Gentrifiers Against Gentrification: Tourism Gentrification in Algarve, South Portugal

Gentrifiers Against Gentrification: Tourism Gentrification in Algarve, South Portugal

Jorge André Guerreiro (Centre for Social Studies, University of Coimbra, Portugal) and João Filipe Marques (Faculty of Economics and Research Centre for Tourism, Sustainability and Well-Being (CinTurs), University of Algarve, Portugal)
DOI: 10.4018/978-1-7998-3156-3.ch001
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This chapter presents a case-study of tourism gentrification in a fishing town in Algarve, South Portugal. Olhão is a former industrial city that saw much of its fishing industry disappear since the 1980s. Over the last few years, hundreds of foreigners have moved into its historic centre. This rapid influx of citizens to derelict neighbours mostly comprised of old retirees and few active fishermen prompted a gentrification process. Olhão now faces the threat of mass displacements of its older and most vulnerable citizens, a fact that is worrying the foreigners that criticize the touristification of the city, with rents at historical highs and landlords forcing out the Portuguese residents in order to promote short-term rentals to tourists. The chapter presents the results obtained from an extensive mixed-methods research, ending with some notes about the future of the city and the implications that can be taken from this case.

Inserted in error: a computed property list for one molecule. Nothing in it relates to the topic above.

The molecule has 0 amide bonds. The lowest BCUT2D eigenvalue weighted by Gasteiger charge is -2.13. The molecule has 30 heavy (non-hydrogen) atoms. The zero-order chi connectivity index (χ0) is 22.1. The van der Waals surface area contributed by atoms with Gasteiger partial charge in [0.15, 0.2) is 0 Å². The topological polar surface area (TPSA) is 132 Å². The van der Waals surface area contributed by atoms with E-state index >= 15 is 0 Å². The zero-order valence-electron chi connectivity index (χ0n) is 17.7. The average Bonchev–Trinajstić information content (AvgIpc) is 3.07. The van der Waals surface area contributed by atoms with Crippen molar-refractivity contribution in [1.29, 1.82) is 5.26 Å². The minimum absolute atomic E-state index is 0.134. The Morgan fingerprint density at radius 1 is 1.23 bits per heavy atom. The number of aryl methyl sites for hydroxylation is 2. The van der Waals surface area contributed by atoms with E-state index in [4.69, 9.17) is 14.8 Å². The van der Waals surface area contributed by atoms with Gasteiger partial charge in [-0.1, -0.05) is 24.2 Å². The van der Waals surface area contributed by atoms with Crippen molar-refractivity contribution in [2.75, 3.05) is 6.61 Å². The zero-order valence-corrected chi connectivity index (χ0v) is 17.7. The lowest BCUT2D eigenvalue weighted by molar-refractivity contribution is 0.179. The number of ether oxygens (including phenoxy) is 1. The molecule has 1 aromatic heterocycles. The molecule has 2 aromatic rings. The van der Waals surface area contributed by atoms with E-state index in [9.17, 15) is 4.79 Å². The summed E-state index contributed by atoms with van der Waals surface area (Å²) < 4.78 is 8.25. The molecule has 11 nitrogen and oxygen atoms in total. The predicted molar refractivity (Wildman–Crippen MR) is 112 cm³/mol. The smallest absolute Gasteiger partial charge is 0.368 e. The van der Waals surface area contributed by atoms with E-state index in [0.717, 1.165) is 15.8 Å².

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The initial stage of an invasion has to do with the point of entry, the resistance or inducement offered the invader by the prior inhabitants of the area, the effect upon land values and rentals. The invasion, of course, may be into an unoccupied territory or into territory with various degrees of occupancy. The resistance to invasion depends upon the type of the invader together with the degree of solidarity of the present occupants. The undesirable invader, whether in population type or in use form, usually makes entry (that is, within an area already completely occupied) at the point of greatest mobility.

Park, Burges and McKenzie (1967[1925], p. 75)